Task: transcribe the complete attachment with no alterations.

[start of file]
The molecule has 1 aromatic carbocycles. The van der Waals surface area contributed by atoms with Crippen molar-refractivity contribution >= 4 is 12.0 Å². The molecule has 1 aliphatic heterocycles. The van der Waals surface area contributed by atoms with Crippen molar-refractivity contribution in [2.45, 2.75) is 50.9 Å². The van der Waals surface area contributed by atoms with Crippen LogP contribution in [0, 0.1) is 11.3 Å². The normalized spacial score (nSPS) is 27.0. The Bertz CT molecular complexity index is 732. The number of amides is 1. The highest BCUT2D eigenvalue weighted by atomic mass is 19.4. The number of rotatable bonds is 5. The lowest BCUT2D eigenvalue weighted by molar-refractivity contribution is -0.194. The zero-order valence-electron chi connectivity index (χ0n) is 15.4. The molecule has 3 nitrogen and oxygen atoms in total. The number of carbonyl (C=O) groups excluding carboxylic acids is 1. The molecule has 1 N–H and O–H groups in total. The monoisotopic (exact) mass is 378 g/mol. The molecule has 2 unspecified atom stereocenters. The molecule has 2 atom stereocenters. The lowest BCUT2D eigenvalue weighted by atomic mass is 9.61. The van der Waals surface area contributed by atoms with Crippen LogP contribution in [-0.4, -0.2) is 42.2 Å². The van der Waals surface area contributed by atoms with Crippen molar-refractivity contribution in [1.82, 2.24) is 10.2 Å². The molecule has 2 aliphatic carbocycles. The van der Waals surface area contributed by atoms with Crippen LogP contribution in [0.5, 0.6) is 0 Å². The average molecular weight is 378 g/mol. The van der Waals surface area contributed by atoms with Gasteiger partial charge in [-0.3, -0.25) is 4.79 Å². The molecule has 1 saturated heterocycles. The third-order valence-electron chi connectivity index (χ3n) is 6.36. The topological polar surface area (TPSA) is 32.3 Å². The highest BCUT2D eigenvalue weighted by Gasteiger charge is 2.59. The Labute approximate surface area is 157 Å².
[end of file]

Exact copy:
The molecule has 1 aromatic carbocycles. The van der Waals surface area contributed by atoms with Crippen molar-refractivity contribution >= 4 is 12.0 Å². The molecule has 1 aliphatic heterocycles. The van der Waals surface area contributed by atoms with Crippen molar-refractivity contribution in [2.45, 2.75) is 50.9 Å². The van der Waals surface area contributed by atoms with Crippen LogP contribution in [0, 0.1) is 11.3 Å². The normalized spacial score (nSPS) is 27.0. The Bertz CT molecular complexity index is 732. The number of amides is 1. The highest BCUT2D eigenvalue weighted by atomic mass is 19.4. The number of rotatable bonds is 5. The lowest BCUT2D eigenvalue weighted by molar-refractivity contribution is -0.194. The zero-order valence-electron chi connectivity index (χ0n) is 15.4. The molecule has 3 nitrogen and oxygen atoms in total. The number of carbonyl (C=O) groups excluding carboxylic acids is 1. The molecule has 1 N–H and O–H groups in total. The monoisotopic (exact) mass is 378 g/mol. The molecule has 2 unspecified atom stereocenters. The molecule has 2 atom stereocenters. The lowest BCUT2D eigenvalue weighted by atomic mass is 9.61. The van der Waals surface area contributed by atoms with Crippen LogP contribution in [-0.4, -0.2) is 42.2 Å². The van der Waals surface area contributed by atoms with Crippen molar-refractivity contribution in [1.82, 2.24) is 10.2 Å². The molecule has 2 aliphatic carbocycles. The van der Waals surface area contributed by atoms with Crippen LogP contribution in [0.5, 0.6) is 0 Å². The average molecular weight is 378 g/mol. The van der Waals surface area contributed by atoms with Gasteiger partial charge in [-0.3, -0.25) is 4.79 Å². The molecule has 1 saturated heterocycles. The third-order valence-electron chi connectivity index (χ3n) is 6.36. The topological polar surface area (TPSA) is 32.3 Å². The highest BCUT2D eigenvalue weighted by Gasteiger charge is 2.59. The Labute approximate surface area is 157 Å².